When I stepped out of the Indira Gandhi International Airport in New Delhi, one of the first things that caught my eye was a huge billboard of the Bollywood star, Salman Khan, beaming as he advertised a CCTV brand. It was that moment– and not the “Welcome to India” signs in the airport– that made me really feel that I was “here.”
In Delhi, you can’t walk a block without coming across the image of a Bollywood celebrity. Hrithik Roshan is here with his Mountain Dew posters, Kiara Advani shows up on jewelry billboard ads, and Salman Khan can be found at every street corner. This pervading imagery of celebrities– despite many of them being figures that I don’t particularly care for– serves as a constant reminder of the fact that “my culture” is the norm here. In spite of how problematic and exclusive Bollywood is, I can’t help but admit a sense of excitement when the models for brands across the city are people that I recognize and have seen before– I’ve heard the sound of their voice, gossiped about their lives with friends, and judged them endlessly when they’re on the big screen.
Perhaps this is all a symptom of my complete unawareness– and frankly, indifference– to American pop culture, but spending time in Delhi makes me realize that this is one of the only places where the media that I actively choose to consume is in turn appreciated by the vast majority of people around me. There’s something so satisfying about walking past a group of young people scrolling through Instagram reels (Tik Tok is illegal here), and hearing an AP Dhillon song that I’ve only ever enjoyed with my small group of friends. There is something unfamiliar– yet thrilling– about sitting in a car while the local radio station blasts Punjabi music that I would only listen to with headphones during my morning walks to class at Harvard. As cringey as it sounds, I feel like so many diasporic Desi kids grow up having to balance cultural inputs from both the motherland and the place where they live, making them acutely aware of the ways in which their own culture is distinct from many of the people around them. As a result, what seems mundane to most people– actually recognizing people in commercials, hearing my favorite songs on the radio– now feels like a novelty. I “belong.”
At the same time, no conversation about “feeling seen” or having my culture reflected in the spaces around me is complete without a discussion of a more sinister, blatant observation: the imagery of exclusionary nationalism and authoritarianism, as well as the glorification of those who uphold it. For every Pepsi ad featuring Salman Khan opening an “extra fizzy” bottle with his teeth, there are just as many posters and billboards celebrating the Hindu nationalist Prime Minister Narendra Modi and other politicians from his ruling Bharatiya Janata Party. Growing up in Texas, I am certainly not unfamiliar with political imagery, including displays of overtly racist material such as the Confederate flag. What is different here, is that the bearers of particular signs and images aren’t limited to neighbors, although that certainly exists as well. Rather, the larger-than-life cut-outs of the Prime Minister, or the streets lined with saffron flags are undoubtedly an explicit expression of the political reality in India and the imposition of those who promote oppression and violence. As the face of Yogi Adityanath (Chief Minister of Uttar Pradesh) smiles at the public near a metro stop, he is actively spearheading the illegal demolition of Muslim activists’ homes in Allahabad (now called Prayagraj). As signs across the city announce the 139th birth commemoration of V.D. Savarkar, the ideological father of Hindu nationalism, religious minorities and caste-oppressed people are met face to face with constant, daily atrocities that affirm that they are the “other” in this exclusive brand of “belonging” and “Indianness.”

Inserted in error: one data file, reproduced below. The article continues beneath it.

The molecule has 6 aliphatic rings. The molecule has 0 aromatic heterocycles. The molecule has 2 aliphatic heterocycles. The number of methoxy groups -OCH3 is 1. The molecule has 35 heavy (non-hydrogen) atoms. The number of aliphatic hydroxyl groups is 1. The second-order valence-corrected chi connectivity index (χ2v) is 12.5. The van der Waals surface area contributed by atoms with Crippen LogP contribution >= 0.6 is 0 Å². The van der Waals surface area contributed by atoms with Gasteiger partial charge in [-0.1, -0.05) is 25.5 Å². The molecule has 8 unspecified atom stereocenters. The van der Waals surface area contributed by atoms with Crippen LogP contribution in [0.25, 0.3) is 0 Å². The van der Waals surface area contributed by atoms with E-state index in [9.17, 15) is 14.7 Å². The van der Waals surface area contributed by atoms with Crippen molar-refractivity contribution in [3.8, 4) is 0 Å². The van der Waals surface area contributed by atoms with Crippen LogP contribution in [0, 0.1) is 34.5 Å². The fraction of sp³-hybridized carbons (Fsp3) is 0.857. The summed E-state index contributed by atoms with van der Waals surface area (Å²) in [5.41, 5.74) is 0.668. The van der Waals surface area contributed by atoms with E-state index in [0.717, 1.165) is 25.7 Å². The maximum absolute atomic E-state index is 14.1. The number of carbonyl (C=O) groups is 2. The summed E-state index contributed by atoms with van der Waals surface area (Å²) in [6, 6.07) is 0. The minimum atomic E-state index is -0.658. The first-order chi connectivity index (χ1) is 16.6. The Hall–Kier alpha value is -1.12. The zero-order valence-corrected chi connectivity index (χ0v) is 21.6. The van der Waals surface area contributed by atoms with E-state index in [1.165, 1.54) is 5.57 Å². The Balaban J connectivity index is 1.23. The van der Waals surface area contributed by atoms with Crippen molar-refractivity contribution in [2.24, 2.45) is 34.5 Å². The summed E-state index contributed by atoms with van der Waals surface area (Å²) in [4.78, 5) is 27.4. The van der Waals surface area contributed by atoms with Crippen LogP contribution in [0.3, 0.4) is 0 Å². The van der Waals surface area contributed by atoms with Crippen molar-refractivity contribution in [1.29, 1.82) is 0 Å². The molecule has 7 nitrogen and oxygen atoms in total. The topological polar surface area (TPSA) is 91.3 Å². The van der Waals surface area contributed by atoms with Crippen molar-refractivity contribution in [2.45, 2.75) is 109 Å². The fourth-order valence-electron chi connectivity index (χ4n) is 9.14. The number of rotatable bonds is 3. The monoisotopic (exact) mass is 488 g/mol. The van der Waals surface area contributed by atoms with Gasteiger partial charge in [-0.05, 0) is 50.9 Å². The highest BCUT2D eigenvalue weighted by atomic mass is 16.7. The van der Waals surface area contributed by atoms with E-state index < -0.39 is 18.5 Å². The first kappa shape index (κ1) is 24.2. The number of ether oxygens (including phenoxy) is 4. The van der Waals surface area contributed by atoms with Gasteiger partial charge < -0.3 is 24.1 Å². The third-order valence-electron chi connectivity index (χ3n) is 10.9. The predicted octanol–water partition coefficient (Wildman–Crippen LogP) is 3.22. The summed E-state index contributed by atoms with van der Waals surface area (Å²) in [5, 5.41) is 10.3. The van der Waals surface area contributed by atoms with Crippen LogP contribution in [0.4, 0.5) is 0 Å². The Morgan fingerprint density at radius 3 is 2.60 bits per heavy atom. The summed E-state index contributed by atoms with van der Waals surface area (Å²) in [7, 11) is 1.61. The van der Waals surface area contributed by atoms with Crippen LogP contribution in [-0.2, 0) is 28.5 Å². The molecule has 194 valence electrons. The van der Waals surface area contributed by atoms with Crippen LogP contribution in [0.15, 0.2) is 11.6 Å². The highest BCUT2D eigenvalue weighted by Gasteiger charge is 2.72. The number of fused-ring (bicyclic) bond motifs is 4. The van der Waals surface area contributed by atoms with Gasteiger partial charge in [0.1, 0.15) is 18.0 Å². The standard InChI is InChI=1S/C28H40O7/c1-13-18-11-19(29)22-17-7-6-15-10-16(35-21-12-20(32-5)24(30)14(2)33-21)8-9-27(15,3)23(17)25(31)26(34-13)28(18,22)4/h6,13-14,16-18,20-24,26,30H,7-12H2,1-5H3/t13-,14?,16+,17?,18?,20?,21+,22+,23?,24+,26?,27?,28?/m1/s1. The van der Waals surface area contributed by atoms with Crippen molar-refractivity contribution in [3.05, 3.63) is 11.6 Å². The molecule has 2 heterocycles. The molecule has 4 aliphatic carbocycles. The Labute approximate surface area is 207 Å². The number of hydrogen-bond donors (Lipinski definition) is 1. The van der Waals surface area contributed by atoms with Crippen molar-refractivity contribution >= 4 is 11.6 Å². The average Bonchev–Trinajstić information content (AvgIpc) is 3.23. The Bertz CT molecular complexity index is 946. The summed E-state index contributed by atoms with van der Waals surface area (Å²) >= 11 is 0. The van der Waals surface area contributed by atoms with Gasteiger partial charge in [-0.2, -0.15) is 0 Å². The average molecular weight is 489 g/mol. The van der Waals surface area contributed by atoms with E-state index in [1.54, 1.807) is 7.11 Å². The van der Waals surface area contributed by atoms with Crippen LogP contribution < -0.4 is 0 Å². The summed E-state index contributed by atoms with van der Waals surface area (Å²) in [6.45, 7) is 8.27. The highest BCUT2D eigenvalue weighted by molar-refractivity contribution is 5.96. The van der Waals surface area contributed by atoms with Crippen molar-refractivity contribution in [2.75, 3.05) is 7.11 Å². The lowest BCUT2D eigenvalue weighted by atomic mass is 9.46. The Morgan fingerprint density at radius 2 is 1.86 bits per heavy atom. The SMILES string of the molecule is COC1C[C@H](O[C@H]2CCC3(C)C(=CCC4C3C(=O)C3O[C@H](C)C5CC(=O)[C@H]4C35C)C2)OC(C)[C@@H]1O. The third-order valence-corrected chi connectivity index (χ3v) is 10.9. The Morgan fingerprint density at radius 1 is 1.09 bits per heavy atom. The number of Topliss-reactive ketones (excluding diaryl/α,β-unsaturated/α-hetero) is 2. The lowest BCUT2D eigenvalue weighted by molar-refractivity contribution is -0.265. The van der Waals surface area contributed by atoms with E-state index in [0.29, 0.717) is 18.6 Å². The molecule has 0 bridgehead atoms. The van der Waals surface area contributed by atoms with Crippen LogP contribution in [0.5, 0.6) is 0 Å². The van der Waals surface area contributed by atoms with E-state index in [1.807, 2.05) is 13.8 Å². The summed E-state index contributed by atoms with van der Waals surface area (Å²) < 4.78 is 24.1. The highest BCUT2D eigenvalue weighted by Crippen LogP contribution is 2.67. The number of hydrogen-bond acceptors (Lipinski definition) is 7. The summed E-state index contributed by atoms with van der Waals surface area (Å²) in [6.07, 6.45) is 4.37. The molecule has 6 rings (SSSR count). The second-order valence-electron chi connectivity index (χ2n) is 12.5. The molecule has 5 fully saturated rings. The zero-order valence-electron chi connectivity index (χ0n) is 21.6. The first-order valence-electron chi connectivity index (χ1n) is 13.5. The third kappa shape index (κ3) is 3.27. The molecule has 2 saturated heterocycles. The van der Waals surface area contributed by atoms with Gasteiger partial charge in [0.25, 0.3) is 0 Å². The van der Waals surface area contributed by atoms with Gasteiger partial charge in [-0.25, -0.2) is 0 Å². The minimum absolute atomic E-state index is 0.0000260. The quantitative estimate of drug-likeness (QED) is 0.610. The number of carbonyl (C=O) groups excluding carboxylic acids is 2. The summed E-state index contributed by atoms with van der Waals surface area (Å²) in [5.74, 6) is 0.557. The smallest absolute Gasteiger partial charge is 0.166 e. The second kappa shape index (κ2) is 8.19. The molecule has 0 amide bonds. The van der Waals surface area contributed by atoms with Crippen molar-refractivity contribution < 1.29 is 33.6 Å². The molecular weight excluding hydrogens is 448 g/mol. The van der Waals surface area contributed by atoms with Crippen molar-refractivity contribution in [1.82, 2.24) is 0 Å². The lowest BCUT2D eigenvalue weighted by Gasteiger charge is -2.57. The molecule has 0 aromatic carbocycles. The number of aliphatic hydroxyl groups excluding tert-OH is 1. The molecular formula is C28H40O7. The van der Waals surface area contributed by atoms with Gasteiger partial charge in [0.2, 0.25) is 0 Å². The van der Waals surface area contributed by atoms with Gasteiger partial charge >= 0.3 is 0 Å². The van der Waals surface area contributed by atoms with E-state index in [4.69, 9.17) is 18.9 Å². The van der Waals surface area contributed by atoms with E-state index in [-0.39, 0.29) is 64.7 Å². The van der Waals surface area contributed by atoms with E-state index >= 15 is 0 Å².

Pictured above, BJP flags in Himachal (left), Savarkar birth anniversary poster in Pune (center), huge poster of Modi in Himachal (right)
This dichotomy– the imagery of familiarity, juxtaposed with the imagery of hate– somewhat serves to articulate my complicated and constantly changing relationship with the idea of “India,” one which I don’t think I’ll ever be able to express perfectly. On one hand, it is the “homeland” that I come from, and the relatable images and sounds remind me that this is where I “belong”– to a certain extent, at least. On the other hand, it becomes clear that my own sense of “belonging” exists at the expense of those who cannot afford the privilege of feeling comfort in a familiar culture and a shared community. To so many people, this feeling is eclipsed by the constant threat of persecution, the clear result of being the “other.” As such, my own “belonging” exists directly alongside (maybe even because of?) the exclusion and violence exacted against someone else. I don’t know how to navigate this feeling, and I don’t think it’s really possible to reconcile these two ideas. But I hope that my remaining two months in India, alongside my summer work (which deals closely with these issues), will help me at least ask deeper questions about India and what it means to be “Indian,” with all of its contradictions.